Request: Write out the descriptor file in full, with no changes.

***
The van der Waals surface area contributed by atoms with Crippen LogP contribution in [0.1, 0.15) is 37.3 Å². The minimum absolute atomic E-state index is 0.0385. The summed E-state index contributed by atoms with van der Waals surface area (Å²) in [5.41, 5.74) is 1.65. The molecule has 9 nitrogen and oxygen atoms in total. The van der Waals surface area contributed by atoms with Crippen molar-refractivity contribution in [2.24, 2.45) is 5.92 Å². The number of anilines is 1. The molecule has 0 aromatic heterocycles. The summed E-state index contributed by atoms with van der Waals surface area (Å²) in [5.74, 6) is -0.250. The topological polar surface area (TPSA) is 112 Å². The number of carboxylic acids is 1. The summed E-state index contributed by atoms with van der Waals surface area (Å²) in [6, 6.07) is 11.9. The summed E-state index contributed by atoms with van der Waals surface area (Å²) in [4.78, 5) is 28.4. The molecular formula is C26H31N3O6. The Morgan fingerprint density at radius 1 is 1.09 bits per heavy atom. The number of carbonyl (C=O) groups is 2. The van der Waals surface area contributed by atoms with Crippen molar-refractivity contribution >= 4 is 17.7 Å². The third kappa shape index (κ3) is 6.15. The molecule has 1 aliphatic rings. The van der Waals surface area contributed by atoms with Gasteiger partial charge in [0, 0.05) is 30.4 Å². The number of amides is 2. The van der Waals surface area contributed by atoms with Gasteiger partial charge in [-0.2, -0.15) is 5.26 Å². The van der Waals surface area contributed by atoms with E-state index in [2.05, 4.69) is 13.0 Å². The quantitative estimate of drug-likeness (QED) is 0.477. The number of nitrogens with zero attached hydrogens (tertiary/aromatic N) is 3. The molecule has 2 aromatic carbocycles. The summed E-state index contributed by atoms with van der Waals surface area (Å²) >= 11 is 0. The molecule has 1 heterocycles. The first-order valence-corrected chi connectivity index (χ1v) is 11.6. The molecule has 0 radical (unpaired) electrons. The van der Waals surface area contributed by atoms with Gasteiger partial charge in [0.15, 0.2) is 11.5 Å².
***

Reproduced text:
The van der Waals surface area contributed by atoms with Crippen LogP contribution in [0.1, 0.15) is 37.3 Å². The minimum absolute atomic E-state index is 0.0385. The summed E-state index contributed by atoms with van der Waals surface area (Å²) in [5.41, 5.74) is 1.65. The molecule has 9 nitrogen and oxygen atoms in total. The van der Waals surface area contributed by atoms with Crippen molar-refractivity contribution in [2.24, 2.45) is 5.92 Å². The number of anilines is 1. The molecule has 0 aromatic heterocycles. The summed E-state index contributed by atoms with van der Waals surface area (Å²) in [5.74, 6) is -0.250. The topological polar surface area (TPSA) is 112 Å². The number of carboxylic acids is 1. The summed E-state index contributed by atoms with van der Waals surface area (Å²) in [6, 6.07) is 11.9. The summed E-state index contributed by atoms with van der Waals surface area (Å²) in [4.78, 5) is 28.4. The molecular formula is C26H31N3O6. The Morgan fingerprint density at radius 1 is 1.09 bits per heavy atom. The number of carbonyl (C=O) groups is 2. The van der Waals surface area contributed by atoms with Crippen molar-refractivity contribution >= 4 is 17.7 Å². The third kappa shape index (κ3) is 6.15. The molecule has 1 aliphatic rings. The van der Waals surface area contributed by atoms with Gasteiger partial charge in [0, 0.05) is 30.4 Å². The number of amides is 2. The van der Waals surface area contributed by atoms with Gasteiger partial charge in [-0.2, -0.15) is 5.26 Å². The van der Waals surface area contributed by atoms with E-state index in [2.05, 4.69) is 13.0 Å². The quantitative estimate of drug-likeness (QED) is 0.477. The number of nitrogens with zero attached hydrogens (tertiary/aromatic N) is 3. The molecule has 2 aromatic carbocycles. The summed E-state index contributed by atoms with van der Waals surface area (Å²) >= 11 is 0. The molecule has 1 heterocycles. The first-order valence-corrected chi connectivity index (χ1v) is 11.6. The molecule has 0 radical (unpaired) electrons. The van der Waals surface area contributed by atoms with Gasteiger partial charge in [0.15, 0.2) is 11.5 Å².